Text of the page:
LONDON is to get an extra 50,000 affordable homes to rent and buy over the next four years in a deal announced by the Mayor of London as part of a record breaking £3.15 billion housing fund.
The £1.7 billion deal with councils and housing association will result in new homes being built across the city in all 32 boroughs delivered by 44 housing providers including nine local authorities and large and small affordable housing associations.
London Mayor Sadiq Khan described it as a ground breaking deal that has the firm backing of the housing industry with 17,500 homes for rent and just under 32,000 for a combination of the Mayor’s new London Living Rent and Shared Ownership schemes.
London Living Rent is a new type of tenancy Khan introduced last year to help middle income earners in the capital save for a deposit to move into shared ownership by offering them rents based on one third of average local gross household incomes.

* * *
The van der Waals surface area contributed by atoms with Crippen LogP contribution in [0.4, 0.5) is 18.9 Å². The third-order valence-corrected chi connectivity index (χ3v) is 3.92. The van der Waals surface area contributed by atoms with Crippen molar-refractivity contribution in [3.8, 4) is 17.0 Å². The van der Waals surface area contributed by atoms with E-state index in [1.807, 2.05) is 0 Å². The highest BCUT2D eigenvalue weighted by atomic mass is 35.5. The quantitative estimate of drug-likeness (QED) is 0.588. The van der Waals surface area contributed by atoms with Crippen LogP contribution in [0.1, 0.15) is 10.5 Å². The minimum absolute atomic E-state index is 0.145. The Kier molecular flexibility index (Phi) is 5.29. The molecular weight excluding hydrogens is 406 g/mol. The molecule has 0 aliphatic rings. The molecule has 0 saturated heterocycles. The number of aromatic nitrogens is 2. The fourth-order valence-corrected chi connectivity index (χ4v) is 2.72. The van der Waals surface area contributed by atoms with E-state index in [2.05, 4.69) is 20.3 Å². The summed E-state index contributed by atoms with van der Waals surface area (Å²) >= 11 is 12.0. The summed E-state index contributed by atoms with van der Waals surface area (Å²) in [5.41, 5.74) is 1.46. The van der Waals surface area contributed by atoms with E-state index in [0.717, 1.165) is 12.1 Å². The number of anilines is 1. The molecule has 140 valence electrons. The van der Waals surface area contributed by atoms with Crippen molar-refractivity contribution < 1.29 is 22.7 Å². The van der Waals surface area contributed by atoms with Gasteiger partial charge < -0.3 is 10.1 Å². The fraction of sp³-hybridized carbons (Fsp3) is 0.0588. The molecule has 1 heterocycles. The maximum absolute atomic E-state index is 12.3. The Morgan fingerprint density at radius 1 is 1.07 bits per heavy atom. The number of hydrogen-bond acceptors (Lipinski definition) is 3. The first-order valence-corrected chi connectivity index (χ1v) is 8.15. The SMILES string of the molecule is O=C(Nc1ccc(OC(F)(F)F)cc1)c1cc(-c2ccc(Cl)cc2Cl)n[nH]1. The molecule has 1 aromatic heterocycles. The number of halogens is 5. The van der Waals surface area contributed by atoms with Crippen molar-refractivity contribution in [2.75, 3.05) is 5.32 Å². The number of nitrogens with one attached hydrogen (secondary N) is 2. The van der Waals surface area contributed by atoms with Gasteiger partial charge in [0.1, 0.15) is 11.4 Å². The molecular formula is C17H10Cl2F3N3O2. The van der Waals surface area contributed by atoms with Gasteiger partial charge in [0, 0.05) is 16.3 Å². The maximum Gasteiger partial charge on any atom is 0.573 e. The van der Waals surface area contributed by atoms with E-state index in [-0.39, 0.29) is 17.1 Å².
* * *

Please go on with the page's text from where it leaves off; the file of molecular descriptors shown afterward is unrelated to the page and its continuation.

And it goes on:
Housing associations are being given the flexibility to swap homes between London Living Rent and Shared Ownership depending on local circumstances when homes are completed.
Sites have already been identified and bought for almost half the 50,000 homes, meaning delivery can get underway immediately, with the major housing associations committing themselves to working with City Hall to bring forward land for the remaining homes allocated.
‘I want to see everyone playing their part in tackling the housing crisis in London, because it is simply unacceptable that Londoners continue to be priced out of a city they call home,’ said Khan.
‘We know that solving the housing crisis is not going to happen overnight, but I very much welcome so many housing associations and councils matching my ambition by committing to build the new and genuinely affordable homes Londoners so desperately need,’ he explained.
‘I am delighted that we have set a City Hall record for the number of homes allocated funding but I am clear that we have got much more to do to secure the land we need to build homes and ensure we have sufficient capacity in the construction industry,’ he added.
Paul Hackett, chair of the G15, representing London’s largest housing associations, pointed out that the commitment from London’s housing associations is an unprecedented level of ambition to build new homes.